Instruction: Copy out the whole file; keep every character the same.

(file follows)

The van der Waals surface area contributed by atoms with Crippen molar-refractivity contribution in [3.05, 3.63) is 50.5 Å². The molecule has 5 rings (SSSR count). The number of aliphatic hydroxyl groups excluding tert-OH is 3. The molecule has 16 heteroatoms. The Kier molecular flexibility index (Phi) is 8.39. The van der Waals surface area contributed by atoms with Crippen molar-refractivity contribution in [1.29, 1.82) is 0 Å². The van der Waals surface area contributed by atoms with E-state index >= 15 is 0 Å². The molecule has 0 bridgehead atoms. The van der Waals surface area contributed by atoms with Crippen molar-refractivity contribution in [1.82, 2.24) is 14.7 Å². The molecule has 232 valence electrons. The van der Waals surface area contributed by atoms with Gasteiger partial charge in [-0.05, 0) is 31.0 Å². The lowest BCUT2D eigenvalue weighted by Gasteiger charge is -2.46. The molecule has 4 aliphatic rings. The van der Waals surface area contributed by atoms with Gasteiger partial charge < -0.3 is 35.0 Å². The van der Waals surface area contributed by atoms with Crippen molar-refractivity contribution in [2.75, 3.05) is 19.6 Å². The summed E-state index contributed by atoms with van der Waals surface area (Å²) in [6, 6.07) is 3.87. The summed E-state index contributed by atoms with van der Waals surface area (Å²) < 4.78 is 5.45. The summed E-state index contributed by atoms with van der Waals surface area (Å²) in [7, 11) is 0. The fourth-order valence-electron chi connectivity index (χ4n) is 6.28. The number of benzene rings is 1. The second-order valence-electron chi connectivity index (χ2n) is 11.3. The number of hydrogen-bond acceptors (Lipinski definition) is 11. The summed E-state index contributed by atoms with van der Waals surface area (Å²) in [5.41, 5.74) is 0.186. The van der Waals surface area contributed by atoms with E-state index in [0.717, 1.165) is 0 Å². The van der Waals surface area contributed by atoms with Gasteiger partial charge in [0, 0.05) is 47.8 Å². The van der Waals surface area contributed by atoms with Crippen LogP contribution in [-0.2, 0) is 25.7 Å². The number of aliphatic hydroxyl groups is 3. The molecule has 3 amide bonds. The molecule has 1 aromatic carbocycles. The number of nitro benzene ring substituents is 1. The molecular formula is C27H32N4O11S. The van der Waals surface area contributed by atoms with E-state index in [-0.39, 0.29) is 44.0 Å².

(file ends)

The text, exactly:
The van der Waals surface area contributed by atoms with Crippen molar-refractivity contribution in [3.05, 3.63) is 50.5 Å². The molecule has 5 rings (SSSR count). The number of aliphatic hydroxyl groups excluding tert-OH is 3. The molecule has 16 heteroatoms. The Kier molecular flexibility index (Phi) is 8.39. The van der Waals surface area contributed by atoms with Crippen molar-refractivity contribution in [1.29, 1.82) is 0 Å². The van der Waals surface area contributed by atoms with E-state index >= 15 is 0 Å². The molecule has 0 bridgehead atoms. The van der Waals surface area contributed by atoms with Crippen molar-refractivity contribution in [1.82, 2.24) is 14.7 Å². The molecule has 232 valence electrons. The van der Waals surface area contributed by atoms with Gasteiger partial charge in [-0.05, 0) is 31.0 Å². The lowest BCUT2D eigenvalue weighted by Gasteiger charge is -2.46. The molecule has 4 aliphatic rings. The van der Waals surface area contributed by atoms with Gasteiger partial charge < -0.3 is 35.0 Å². The van der Waals surface area contributed by atoms with Crippen molar-refractivity contribution in [2.75, 3.05) is 19.6 Å². The summed E-state index contributed by atoms with van der Waals surface area (Å²) in [6, 6.07) is 3.87. The summed E-state index contributed by atoms with van der Waals surface area (Å²) < 4.78 is 5.45. The summed E-state index contributed by atoms with van der Waals surface area (Å²) in [7, 11) is 0. The fourth-order valence-electron chi connectivity index (χ4n) is 6.28. The number of benzene rings is 1. The second-order valence-electron chi connectivity index (χ2n) is 11.3. The number of hydrogen-bond acceptors (Lipinski definition) is 11. The summed E-state index contributed by atoms with van der Waals surface area (Å²) in [5.41, 5.74) is 0.186. The van der Waals surface area contributed by atoms with E-state index in [0.717, 1.165) is 0 Å². The van der Waals surface area contributed by atoms with Gasteiger partial charge in [0, 0.05) is 47.8 Å². The van der Waals surface area contributed by atoms with Crippen LogP contribution in [-0.2, 0) is 25.7 Å². The number of aliphatic hydroxyl groups is 3. The molecule has 3 amide bonds. The molecule has 1 aromatic carbocycles. The number of nitro benzene ring substituents is 1. The molecular formula is C27H32N4O11S. The van der Waals surface area contributed by atoms with E-state index in [-0.39, 0.29) is 44.0 Å².